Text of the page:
Make sure to check periodically and replace when expired, or every six months. While you’re shopping, grab a bottle of unscented liquid chlorine bleach that’s safe for sanitizing and disinfecting water
You can also purchase survivalist straws such as ones sold by glacialstream.ca. They are designed to filter out contaminates like lead. E. Coli and the fungus that’s among us. They generally last six months or 200 gallons of water.
I realized this is a no-brainer, but how much non-perishable food do you have? This isn’t counting the two dusty cans of Campbell's “cream of what-the-heck” that the previous renters left behind and the packets of soy sauce that have a thousand-year shelf life.
Here’s what you might need according to an article at verywellfit.com called 12 Tips for Stocking an Emergency Food Pantry
Jerky has been around since the 1500’s or forever, depending on who you believe. Jerky is cool. Clint Eastwood always chawed on it in his spaghetti westerns movies. It’s full of protein, and if sealed is edible for at least two years. Homemade… well it’s a disaster. Beggars can't be choosers. Can you say squirrel jerky? Oh, and its high in sodium, so you might need more water. Grab your survivalist straw and hit the toilet tank or the neighbor’s pool.
Peaches and Pears and Peas, Oh, My
Unless you or your neighbor (assuming he’s nice and not armed) have a fruit tree, you gotta go to the can. Fruit is full of vitamins and vital minerals. You can add beans, beans the magical fruit to this list. Hot or cold their delicious. Leave the tent flap open. You’re welcome.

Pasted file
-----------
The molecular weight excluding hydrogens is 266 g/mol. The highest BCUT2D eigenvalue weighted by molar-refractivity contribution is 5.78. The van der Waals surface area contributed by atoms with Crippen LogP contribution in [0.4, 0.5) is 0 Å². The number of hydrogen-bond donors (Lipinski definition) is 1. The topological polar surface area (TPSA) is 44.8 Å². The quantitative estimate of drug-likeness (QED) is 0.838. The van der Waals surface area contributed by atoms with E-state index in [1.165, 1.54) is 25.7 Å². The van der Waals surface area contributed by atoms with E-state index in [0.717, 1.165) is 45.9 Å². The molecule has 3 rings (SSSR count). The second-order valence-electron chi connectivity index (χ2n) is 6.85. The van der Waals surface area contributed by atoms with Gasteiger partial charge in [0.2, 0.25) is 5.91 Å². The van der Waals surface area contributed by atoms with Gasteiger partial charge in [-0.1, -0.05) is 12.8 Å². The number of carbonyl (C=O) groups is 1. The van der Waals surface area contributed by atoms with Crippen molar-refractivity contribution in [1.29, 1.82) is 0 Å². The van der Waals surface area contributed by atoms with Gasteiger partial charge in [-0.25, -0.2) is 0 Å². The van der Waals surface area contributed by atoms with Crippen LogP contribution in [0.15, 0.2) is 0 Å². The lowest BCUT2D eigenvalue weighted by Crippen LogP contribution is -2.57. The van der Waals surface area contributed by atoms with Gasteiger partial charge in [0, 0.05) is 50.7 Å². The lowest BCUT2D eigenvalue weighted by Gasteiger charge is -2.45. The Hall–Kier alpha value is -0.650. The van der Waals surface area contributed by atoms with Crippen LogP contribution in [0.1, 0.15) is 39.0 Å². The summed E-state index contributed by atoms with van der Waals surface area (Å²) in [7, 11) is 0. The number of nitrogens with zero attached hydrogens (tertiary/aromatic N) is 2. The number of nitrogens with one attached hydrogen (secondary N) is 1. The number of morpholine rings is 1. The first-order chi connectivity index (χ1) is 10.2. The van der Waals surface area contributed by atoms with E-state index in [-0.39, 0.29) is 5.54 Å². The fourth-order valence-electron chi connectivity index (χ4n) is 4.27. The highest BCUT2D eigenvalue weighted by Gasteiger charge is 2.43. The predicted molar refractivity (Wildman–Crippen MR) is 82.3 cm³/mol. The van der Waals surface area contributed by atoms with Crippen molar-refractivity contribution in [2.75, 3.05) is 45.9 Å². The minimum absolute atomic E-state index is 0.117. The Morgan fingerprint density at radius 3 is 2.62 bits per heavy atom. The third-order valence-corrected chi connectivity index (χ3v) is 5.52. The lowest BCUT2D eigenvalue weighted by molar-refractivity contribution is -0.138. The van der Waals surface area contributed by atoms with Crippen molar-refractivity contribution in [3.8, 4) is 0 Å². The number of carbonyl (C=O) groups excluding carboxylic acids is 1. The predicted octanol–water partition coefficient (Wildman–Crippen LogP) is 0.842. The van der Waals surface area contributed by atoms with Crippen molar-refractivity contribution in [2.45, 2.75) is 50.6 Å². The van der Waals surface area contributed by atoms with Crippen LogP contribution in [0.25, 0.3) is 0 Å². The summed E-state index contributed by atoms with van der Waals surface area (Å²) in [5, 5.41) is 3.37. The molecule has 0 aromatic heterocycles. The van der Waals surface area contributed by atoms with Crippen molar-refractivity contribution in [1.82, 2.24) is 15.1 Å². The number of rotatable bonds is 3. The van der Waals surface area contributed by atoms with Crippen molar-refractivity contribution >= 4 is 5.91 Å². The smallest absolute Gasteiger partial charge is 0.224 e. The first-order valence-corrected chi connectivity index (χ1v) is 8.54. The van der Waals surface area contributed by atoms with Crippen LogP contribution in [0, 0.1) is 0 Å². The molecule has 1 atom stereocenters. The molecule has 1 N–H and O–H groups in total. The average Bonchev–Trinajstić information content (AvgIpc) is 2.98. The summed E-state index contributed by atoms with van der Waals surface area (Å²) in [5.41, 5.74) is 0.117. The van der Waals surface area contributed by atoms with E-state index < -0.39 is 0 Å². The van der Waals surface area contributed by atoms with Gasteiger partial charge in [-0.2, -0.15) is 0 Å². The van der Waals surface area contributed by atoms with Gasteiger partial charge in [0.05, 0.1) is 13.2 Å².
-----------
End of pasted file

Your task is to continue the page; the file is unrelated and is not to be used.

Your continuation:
Soup Is Good food
I like the chunky variety. It’s a hearty meal, even without water. Vegetable, chicken noodle, minestrone are my favs. Cream soups are suspicious. What’s hiding in there? Cream is milk. Milk goes bad, I don’t trust it. Cup-o-Noodles is good, but requires heat, a pan, and a trip to the toilet tank.
Nuts and Seeds
I love nuts and seeds. They are nutritional, tasty and great for attracting small, woodland creatures that would look good on a paper plate with some packaged soy sauce and a heap of cold pork and
I’m not a raisin fan. Not in my cereal or in my trail mix. But dried fruit is chock full of good stuff, and you can put it in your pocket, so no one hits you over the head and steals it. Win, win.
This healthy carb alternative will outlast bread, and unopened can stay reasonably fresh for six months. I prefer Ritz and Saltines. To each his own. So, if we run into each other in the abandoned grocery store, and all that is left is raisins whole-grain crackers, don’t shoot me.
Chicken of the Sea
Canned fish is a great source of protein, vitamins, minerals, and omega-3 fatty acids. I believe mayonnaise has this omega stuff, but I don’t recommend using it after the power goes out. They come in a variety of containers that can be McGyvered into drinking cups and foil pouches, and if sewn together, make a darn good acid rain-proof poncho. It’s all about re-purposing, folks. Lastly, sardines are awesome with crackers (saltines, please) and make great bait.
Well, that’s enough for now. I need to get to Costco before the big one hits.